Search Images Maps Play YouTube News Gmail Drive More »
Sign in
Screen reader users: click this link for accessible mode. Accessible mode has the same essential features but works better with your reader.

Patents

  1. Advanced Patent Search
Publication numberUS5237939 A
Publication typeGrant
Application numberUS 07/933,487
Publication dateAug 24, 1993
Filing dateAug 20, 1992
Priority dateAug 20, 1992
Fee statusLapsed
Also published asCA2104321A1, DE69315400D1, EP0588079A1, EP0588079B1
Publication number07933487, 933487, US 5237939 A, US 5237939A, US-A-5237939, US5237939 A, US5237939A
InventorsFelix E. Spokoyny, Henry V. Krigmont
Original AssigneeWahlco Environmental Systems, Inc.
Export CitationBiBTeX, EndNote, RefMan
External Links: USPTO, USPTO Assignment, Espacenet
Method and apparatus for reducing NOx emissions
US 5237939 A
Abstract
An apparatus for reducing NOx pollution in the flue gas produced by a burner includes a heat exchanger wherein at least some of the heat transfer elements are coated with a catalyst. A plurality of reactive gas injectors are arranged to introduce a nitrogeneous compound, preferably a source of ammonia, across a hot-end face of the heat exchanger. A reactive gas flow distribution system permits the distribution of the nitrogeneous compound flowing through at least some of the gas injectors to be varied responsive to the temperature profile of the heat exchanger. Preferably, the apparatus also determines the total NOx flow in the flue gas, and the reactive gas flow distribution system permits the total amount of reactive gas flowing through at least some of the gas injectors to be varied responsive to the total NOx flow in the flue gas.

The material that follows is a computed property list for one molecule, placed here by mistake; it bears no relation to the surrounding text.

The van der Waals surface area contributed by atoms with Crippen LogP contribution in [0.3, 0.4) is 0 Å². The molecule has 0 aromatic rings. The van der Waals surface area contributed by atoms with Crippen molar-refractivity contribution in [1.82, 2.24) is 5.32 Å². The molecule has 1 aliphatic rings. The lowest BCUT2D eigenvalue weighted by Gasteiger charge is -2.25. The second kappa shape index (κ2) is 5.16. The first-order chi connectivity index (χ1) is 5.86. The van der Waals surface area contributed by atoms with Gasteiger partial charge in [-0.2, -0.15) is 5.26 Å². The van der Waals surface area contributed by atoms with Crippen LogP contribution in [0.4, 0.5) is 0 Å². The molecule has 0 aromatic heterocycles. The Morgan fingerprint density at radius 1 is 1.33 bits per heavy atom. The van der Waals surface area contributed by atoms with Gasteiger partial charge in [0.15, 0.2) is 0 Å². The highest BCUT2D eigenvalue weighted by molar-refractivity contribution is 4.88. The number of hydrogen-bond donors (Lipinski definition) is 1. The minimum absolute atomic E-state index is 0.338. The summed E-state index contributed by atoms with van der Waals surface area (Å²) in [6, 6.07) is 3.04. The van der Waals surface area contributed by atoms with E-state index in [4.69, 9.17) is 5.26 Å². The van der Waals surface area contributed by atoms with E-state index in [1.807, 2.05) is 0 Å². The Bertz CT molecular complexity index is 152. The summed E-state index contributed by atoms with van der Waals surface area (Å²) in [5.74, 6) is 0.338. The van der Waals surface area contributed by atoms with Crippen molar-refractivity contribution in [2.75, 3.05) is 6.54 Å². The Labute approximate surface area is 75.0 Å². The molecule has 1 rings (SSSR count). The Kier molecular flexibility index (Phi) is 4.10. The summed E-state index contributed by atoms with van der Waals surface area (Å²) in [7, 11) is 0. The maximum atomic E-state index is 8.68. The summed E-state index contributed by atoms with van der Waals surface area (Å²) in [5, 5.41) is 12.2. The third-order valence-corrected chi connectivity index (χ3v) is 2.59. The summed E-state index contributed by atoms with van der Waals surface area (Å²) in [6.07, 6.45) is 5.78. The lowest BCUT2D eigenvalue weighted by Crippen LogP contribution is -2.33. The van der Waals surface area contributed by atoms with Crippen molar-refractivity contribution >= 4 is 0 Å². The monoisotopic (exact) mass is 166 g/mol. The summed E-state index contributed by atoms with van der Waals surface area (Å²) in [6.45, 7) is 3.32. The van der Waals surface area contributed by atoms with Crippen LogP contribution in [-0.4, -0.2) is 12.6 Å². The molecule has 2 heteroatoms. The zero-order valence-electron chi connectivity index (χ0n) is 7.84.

Images(4)
Previous page
Next page
Claims(19)
What is claimed is:
1. A method of reducing NOx from a flue gas stream produced from a burner, which flue gas stream passes from the burner through a rotary regenerative heat exchanger which rotates in a direction generally transverse to the direction of the flow of the flue gas stream and wherein at least a portion of the heat transfer elements of the heat exchanger carry a catalyst which, in the presence of a nitrogeneous compound, promote the reduction of NOx from the flue gas stream passing thereby, comprising the steps of:
injecting a quantity of a nitrogeneous compound onto the catalyzed heat transfer elements, such injecting being at a plurality of fixed locations along the arcuate path of travel of the catalyzed elements with respect to the flue gas stream;
determining the temperature of the portion of the heat transfer elements as such elements travel in an arcuate path with respect to the flow of the flue gas stream; and
in response to said step of determining, selectively varying the quantity of nitrogeneous compound injected at each of such fixed locations.
2. The method of claim 1, wherein the step of varying includes the steps of
adjusting the total flow of the nitrogeneous compound responsive to the total amount of the pollutant in the flue gas, and
apportioning the spatial variation of the flow of the nitrogeneous compound responsive to the temperature variation of the heat transfer elements.
3. A method for reducing NOx from a flue gas stream produced from a burner, comprising the steps of:
passing a flow of flue gas through a heat exchanger having catalyst-coated heat transfer elements whose temperature varies as a function of position across the lateral face of the heat exchanger;
injecting a spatially variable flow of a nitrogeneous compound into the flow of flue gas at a location prior to the entry of the flue gas into the heat exchanger; and
varying the spatial distribution of the flow of the nitrogeneous agent responsive to the spatial temperature variation of the heat transfer elements to achieve efficient catalytic reduction of the NOx in the flue gas on the catalyst.
4. The method of claim 3, wherein the step of varying includes the steps of
adjusting the total flow of the nitrogeneous compound responsive to the total amount of the pollutant in the flue gas, and
apportioning the spatial variation of the flow of the nitrogeneous compound responsive to the temperature variation of the heat transfer elements.